The Photography Landscape in Zimbabwe

Photography | By Steven Chikosi, Photographer | 12 January 2014
PHOTO: © Steven Chikosi

There is a popular belief that for one to comment on an issue, they have to be a recognized player in the game, a veteran or have few awards to show for it. On the contrary, outsiders trying to find their way in, sometimes give a more balanced commentary since they have the best vantage point. So this is my disclaimer, I am no veteran, award-winning photographer, but I am a passionate Zimbabwean with a camera. I am a freelancer still trying to find where my strengths lie. This commentary sums up my personal views from my vantage point.

Photography in Zimbabwe is a passionate topic for me. We have a lot of photographers, the most common photography in our country is wedding and event photography closely followed by photo journalism. Specialists in other disciplines such as dedicated Fine Art Photographers, Landscape Photographers, Action/Sports Photographers, Pet Photographers, Real Estate & Architecture Photographers, Concert Photographers, Baby Photographers, Advertising Photographers etc are few and far between in the industry. One wonders, could this be the reason we have only a handful of really good photographers whose work can be truly dubbed 'inspiring'. Some argue that the industry is not big enough to specialize, but  I still feel that clients risk being taken for a ride for over relying on one “expert” for all their photographic needs.

In the wedding photography field, there is a recent trend of photographers flying in from neighboring South Africa. While individuals are entitled to their own choice of service provider, the fact that a photographer should be paid to travel to Zimbabwe from SA alone should spell the existence of a few things that the locals are not getting right. Methinks Shouldn't we be flying to SA to shoot weddings of fellow Zimbabweans in the diaspora, because we understand how a Zimbabwean wedding goes? Could it be  that our levels of skill and quality are not as good. Could this have something to do with our near non-existence online presence? Could it be that noone trusts any creative product from Zim?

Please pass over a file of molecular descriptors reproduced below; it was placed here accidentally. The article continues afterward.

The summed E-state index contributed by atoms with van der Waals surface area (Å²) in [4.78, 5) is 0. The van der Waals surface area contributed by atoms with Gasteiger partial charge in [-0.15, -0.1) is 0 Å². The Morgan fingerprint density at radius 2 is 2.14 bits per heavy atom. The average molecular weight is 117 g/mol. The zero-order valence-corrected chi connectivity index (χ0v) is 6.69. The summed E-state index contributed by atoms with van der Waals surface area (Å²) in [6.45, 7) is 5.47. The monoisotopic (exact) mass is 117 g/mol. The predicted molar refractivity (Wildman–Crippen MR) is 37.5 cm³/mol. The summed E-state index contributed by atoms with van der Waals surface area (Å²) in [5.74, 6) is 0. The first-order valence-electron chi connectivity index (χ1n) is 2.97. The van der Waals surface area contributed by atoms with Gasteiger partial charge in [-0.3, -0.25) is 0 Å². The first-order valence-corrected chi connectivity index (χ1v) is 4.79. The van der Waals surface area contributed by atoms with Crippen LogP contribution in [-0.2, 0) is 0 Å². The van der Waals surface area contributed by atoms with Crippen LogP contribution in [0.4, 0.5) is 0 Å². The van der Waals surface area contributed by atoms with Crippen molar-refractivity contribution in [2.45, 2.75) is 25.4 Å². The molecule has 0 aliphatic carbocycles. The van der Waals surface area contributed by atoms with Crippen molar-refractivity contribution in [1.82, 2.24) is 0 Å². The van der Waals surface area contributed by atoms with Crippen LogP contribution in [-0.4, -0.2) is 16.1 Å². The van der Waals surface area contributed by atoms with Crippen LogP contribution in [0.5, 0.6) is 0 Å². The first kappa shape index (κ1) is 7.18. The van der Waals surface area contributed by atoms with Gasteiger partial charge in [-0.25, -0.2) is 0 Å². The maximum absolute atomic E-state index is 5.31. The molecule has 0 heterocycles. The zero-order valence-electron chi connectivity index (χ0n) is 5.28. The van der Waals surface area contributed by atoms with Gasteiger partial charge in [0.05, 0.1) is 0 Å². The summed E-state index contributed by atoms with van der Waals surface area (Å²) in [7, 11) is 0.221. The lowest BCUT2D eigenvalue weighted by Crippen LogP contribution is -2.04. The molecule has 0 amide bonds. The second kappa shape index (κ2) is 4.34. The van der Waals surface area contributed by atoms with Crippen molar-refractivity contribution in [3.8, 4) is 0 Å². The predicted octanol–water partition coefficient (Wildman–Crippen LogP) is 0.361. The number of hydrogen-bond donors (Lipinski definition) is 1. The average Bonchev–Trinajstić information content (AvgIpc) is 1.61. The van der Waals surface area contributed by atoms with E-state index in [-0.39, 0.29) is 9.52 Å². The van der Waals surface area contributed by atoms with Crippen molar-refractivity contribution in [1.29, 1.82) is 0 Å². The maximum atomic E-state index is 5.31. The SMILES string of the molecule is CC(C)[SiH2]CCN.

The public generally has no respect for photographers. There is a constant negotiating downwards with regards to quotations from large corporates to individuals. The root cause of this problem is there are very few photographers who take their work seriously. Seriously means making business sense out of it. The masses know they can always get someone cheaper whether the work will be just as amazing that’s a completely different story. Therefore there is need for more dialogue among photographers. If we educate one another, we self regulate the industry, we choose what is acceptable and what isn’t.

So solutions, solutions right? We need more training workshops. There are a few workshops mainly beginner workshops targeting newcomers to photography in Zimbabwe. Yes, lets have as many photographers from SA coming through, but mostly to give workshops, specialized workshops on different photography fields.

There are not enough exhibitions, and not too many photographers’ networks. The few events that exist are bundled up with Film and little focus is on photography. Let us have more photography clubs in schools, towns and neighborhoods. Lets have degrees in Photography at our universities. Lets get photographers talking!

The professionals/veteran/established photographers are more concerned about their jobs and projects, and whine every time they see a billboard or newspaper advert with a very amateurish photo on it. They need to pioneer this dialogue.  As long as there is no dialogue, SA will continue to take all our jobs in the advertising, wedding and other photography industries. That said I salute all the groups and communities who are already doing this. I salute Gwanza for their efforts in promoting photography; I salute Davina Jogi and the ZAFP (Zimbabwe Association of Female Photographers) efforts to 'Encourage Professionalism Locally' Now we need one for everyone, for both boys & girls! Long live photography in Zimbabwe!